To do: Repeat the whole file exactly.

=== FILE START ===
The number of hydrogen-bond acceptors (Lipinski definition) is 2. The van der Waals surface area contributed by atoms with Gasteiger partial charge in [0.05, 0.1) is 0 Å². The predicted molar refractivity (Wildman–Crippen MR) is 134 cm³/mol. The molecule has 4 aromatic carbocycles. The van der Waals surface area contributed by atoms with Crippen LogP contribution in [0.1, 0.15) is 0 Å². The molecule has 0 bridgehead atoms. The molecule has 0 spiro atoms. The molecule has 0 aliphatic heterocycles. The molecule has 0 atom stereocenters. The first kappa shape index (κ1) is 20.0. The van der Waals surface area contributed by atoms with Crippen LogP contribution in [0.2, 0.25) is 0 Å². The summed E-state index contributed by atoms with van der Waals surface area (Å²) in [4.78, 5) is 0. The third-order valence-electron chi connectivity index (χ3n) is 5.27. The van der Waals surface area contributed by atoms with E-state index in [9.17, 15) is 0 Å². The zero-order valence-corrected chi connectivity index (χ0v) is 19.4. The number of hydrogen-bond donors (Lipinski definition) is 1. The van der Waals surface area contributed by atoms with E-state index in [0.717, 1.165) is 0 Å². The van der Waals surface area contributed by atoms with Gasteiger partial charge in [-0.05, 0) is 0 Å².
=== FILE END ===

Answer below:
The number of hydrogen-bond acceptors (Lipinski definition) is 2. The van der Waals surface area contributed by atoms with Gasteiger partial charge in [0.05, 0.1) is 0 Å². The predicted molar refractivity (Wildman–Crippen MR) is 134 cm³/mol. The molecule has 4 aromatic carbocycles. The van der Waals surface area contributed by atoms with Crippen LogP contribution in [0.1, 0.15) is 0 Å². The molecule has 0 bridgehead atoms. The molecule has 0 spiro atoms. The molecule has 0 aliphatic heterocycles. The molecule has 0 atom stereocenters. The first kappa shape index (κ1) is 20.0. The van der Waals surface area contributed by atoms with Crippen LogP contribution in [0.2, 0.25) is 0 Å². The summed E-state index contributed by atoms with van der Waals surface area (Å²) in [4.78, 5) is 0. The third-order valence-electron chi connectivity index (χ3n) is 5.27. The van der Waals surface area contributed by atoms with E-state index in [9.17, 15) is 0 Å². The zero-order valence-corrected chi connectivity index (χ0v) is 19.4. The number of hydrogen-bond donors (Lipinski definition) is 1. The van der Waals surface area contributed by atoms with E-state index in [0.717, 1.165) is 0 Å². The van der Waals surface area contributed by atoms with Gasteiger partial charge in [-0.05, 0) is 0 Å².